Cruel Story of Youth is a Japanese film from 1960. The director, Nagisa Oshima, was later famous for films such as In The Realm of The Senses, and also Merry Christmas Mr Lawrence. Cruel Story of Youth is a melodrama of sorts, telling a story of juvenile delinquency. The central characters are Makoto, an attractive young student (played by Miyuki Kuwano) and Kiyoshi, a handsome and somewhat exploitative ‘bad boy’ (played by Yûsuke Kawazu). The basic plot is these two characters form a doomed romance. They chance upon a scam where the attractive Makoto lures lecherous old men into giving her lifts in their car, and when they make the inevitable sexual advance Kiyoshi is waiting in the wings to defend Makoto’s honour, and also fleece the men of their money.
The central concern of the film regards transition in the cultural values of the then Japanese youth. The youth of this story have no real purpose or sense of hope. One of the most poignant lines in the films is spoken by Makoto to Kiyoshi as they observe a protest that is taking place against the then US security treaty (this treaty equated to a continued US military presence following the second world war). Makoto says to her lover Kiyoshi ‘we have money to spend’. Makoto has no sense of her country’s plight (i.e. the protesters concern with regard to the US presence and economic control). Makoto’s sole concern is the money she can spend; this is what defines Japanese youth, and in turn the extent of their desire and ambition. For this reason the youth are now misfits, with no real sense of purpose, other than to consume, and to consume a culture that leaves them feeling ultimately dissatisfied.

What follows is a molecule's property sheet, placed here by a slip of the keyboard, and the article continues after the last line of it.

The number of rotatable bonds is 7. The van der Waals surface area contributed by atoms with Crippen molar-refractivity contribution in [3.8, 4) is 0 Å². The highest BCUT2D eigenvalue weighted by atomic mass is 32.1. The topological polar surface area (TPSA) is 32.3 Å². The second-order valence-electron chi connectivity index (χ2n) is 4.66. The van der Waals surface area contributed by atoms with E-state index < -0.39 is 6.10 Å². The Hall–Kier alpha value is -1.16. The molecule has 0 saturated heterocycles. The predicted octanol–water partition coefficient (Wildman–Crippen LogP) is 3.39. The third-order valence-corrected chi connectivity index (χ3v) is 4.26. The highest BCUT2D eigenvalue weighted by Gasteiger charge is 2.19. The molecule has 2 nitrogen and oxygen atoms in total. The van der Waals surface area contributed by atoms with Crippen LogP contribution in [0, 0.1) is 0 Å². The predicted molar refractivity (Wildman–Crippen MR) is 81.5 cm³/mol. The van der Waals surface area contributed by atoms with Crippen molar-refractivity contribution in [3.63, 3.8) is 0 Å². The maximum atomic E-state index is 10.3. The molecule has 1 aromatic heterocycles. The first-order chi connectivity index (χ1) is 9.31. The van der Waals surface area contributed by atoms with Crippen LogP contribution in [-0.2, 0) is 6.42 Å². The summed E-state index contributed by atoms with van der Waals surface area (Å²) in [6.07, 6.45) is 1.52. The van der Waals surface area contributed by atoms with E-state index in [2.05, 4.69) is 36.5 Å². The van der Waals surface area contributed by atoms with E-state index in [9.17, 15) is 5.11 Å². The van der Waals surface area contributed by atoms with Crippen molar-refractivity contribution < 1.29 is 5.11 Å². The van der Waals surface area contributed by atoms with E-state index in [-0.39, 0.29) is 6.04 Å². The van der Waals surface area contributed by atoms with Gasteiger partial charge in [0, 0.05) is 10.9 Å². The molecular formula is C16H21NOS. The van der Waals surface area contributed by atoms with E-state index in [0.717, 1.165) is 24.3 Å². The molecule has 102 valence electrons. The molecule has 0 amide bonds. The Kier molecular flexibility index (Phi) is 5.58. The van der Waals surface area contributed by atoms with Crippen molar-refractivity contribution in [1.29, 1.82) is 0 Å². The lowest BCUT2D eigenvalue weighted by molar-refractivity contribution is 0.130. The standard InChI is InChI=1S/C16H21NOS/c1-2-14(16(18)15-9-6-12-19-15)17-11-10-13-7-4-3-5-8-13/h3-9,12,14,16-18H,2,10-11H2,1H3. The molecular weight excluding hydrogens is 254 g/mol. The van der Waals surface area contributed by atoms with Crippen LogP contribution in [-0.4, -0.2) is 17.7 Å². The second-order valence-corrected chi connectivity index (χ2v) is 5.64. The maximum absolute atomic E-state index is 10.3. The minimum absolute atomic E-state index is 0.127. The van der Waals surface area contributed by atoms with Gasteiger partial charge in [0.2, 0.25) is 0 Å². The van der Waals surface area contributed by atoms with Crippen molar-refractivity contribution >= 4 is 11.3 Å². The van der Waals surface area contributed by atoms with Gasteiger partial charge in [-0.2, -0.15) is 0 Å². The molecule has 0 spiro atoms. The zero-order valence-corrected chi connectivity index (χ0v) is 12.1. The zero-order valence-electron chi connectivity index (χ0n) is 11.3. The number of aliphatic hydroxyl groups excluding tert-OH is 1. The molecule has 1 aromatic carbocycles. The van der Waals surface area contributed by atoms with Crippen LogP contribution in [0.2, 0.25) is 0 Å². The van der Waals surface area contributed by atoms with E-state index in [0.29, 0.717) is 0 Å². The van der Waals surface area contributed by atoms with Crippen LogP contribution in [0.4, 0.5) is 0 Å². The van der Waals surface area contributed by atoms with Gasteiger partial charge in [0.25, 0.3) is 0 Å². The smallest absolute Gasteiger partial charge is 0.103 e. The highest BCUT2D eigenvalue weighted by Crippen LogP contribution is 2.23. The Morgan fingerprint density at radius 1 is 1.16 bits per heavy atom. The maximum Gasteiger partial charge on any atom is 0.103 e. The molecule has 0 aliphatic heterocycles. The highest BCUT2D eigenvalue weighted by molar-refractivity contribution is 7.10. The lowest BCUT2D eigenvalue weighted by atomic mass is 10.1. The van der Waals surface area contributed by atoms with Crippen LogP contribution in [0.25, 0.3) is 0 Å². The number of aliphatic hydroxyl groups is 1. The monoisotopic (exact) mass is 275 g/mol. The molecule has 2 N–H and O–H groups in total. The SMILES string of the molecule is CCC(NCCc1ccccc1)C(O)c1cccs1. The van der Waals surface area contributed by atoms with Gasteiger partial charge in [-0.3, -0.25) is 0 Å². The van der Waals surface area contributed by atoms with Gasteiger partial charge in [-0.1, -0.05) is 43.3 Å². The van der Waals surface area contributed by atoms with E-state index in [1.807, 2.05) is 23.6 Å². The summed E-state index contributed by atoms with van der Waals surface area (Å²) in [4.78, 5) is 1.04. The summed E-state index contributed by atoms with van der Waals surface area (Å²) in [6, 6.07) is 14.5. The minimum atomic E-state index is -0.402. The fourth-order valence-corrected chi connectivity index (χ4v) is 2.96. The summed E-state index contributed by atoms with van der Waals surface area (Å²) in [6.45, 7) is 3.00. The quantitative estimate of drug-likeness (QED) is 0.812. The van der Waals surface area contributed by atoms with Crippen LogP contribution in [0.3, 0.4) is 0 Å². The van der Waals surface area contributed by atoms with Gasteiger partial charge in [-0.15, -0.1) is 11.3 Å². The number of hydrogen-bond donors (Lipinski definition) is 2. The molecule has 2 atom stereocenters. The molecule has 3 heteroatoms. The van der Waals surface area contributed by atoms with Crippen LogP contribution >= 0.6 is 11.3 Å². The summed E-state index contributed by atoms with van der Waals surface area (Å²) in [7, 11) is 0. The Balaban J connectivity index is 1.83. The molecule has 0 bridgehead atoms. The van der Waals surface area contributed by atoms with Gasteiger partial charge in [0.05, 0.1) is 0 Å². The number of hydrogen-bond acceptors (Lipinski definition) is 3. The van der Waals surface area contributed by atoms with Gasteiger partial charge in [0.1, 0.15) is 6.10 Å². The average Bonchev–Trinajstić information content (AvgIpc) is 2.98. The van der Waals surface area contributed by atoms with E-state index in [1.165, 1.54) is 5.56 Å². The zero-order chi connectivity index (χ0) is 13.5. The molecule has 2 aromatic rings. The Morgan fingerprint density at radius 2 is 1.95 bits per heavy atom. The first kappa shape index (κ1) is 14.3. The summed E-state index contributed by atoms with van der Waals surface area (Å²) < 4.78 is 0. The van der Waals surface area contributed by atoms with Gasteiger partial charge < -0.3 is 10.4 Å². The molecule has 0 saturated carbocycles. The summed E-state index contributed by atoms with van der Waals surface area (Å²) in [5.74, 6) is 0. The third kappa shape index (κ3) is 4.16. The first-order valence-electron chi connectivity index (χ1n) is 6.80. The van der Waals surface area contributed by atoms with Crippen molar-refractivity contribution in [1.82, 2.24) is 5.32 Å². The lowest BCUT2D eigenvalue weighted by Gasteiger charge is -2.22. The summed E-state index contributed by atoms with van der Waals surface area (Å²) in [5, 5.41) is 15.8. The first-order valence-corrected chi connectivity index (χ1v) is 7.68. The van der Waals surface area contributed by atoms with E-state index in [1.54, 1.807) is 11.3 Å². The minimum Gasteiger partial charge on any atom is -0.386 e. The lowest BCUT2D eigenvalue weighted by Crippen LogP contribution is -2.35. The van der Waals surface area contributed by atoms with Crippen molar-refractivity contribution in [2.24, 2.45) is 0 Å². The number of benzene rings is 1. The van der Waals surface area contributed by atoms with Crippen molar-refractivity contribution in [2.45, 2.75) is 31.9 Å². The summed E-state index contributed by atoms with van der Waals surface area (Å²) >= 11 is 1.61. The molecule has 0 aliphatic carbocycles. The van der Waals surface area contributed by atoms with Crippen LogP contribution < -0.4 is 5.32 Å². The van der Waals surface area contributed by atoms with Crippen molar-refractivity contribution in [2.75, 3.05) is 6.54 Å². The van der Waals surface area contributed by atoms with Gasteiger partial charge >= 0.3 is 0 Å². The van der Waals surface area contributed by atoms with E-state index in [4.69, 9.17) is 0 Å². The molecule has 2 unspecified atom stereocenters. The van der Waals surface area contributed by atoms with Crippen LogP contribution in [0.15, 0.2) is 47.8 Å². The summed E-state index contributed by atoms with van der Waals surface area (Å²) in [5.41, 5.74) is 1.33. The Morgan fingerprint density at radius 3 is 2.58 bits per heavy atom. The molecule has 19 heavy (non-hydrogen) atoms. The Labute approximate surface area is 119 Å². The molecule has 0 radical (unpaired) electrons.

The film has some powerful scenes and images. The colours are bold and primary, like those of a floating world painting. There are fight scenes, and a general sense of rebel chic. One scene that sticks in my mind is of the lovers driving a stolen motorbike in to the sea.
The film works on a basic youth entertainment level, but towards the end resonates on a deeper level with regard to the consideration of the relationship between having freedom and the associated need to be responsible. There are several non-youth characters in the film; Mako’s older sister who reflects on a relationship she ended with an impoverished doctor in order to pursue a wealthy man; Horio, an old man who is a victim of the lover’s crime, but also has some redeeming features of worldly wisdom and a sense of compassion; and also Kiyoshi’s sugar mummy who bails the couple out when they eventually come a cropper before the law.
This film would have been highly controversial in its time, and no doubt amongst similar films of this period of Japanese cinema paved the way for greater experimentation and an inclusion of more challenging themes in Japanese cinema as a whole. It would seem Oshima, the director, had some quite advanced ideas about Japanese culture and what needed to change. This may have not won him favours at the time, but no doubt fuelled him in achieving the groundbreaking cinematic successes later on in his career as an independent film maker. This story is looked at as part of one of the dvd extras which is an interview with the film critic Tony Rayns, and is well worth watching.
This film is more of a curiosity than a classic, but it was enjoyable to watch, and I learnt something about Japanese culture and history. It stands up well over time, and the re-mastered print looks vibrant and colourful. This is a worthy re-issue by Eureka of a perhaps forgotten film.
Cruel Story of Youth is out on 17th August in the UK on dual format Blu-Ray & DVD, released by Eureka as part of their Masters of Cinema collection.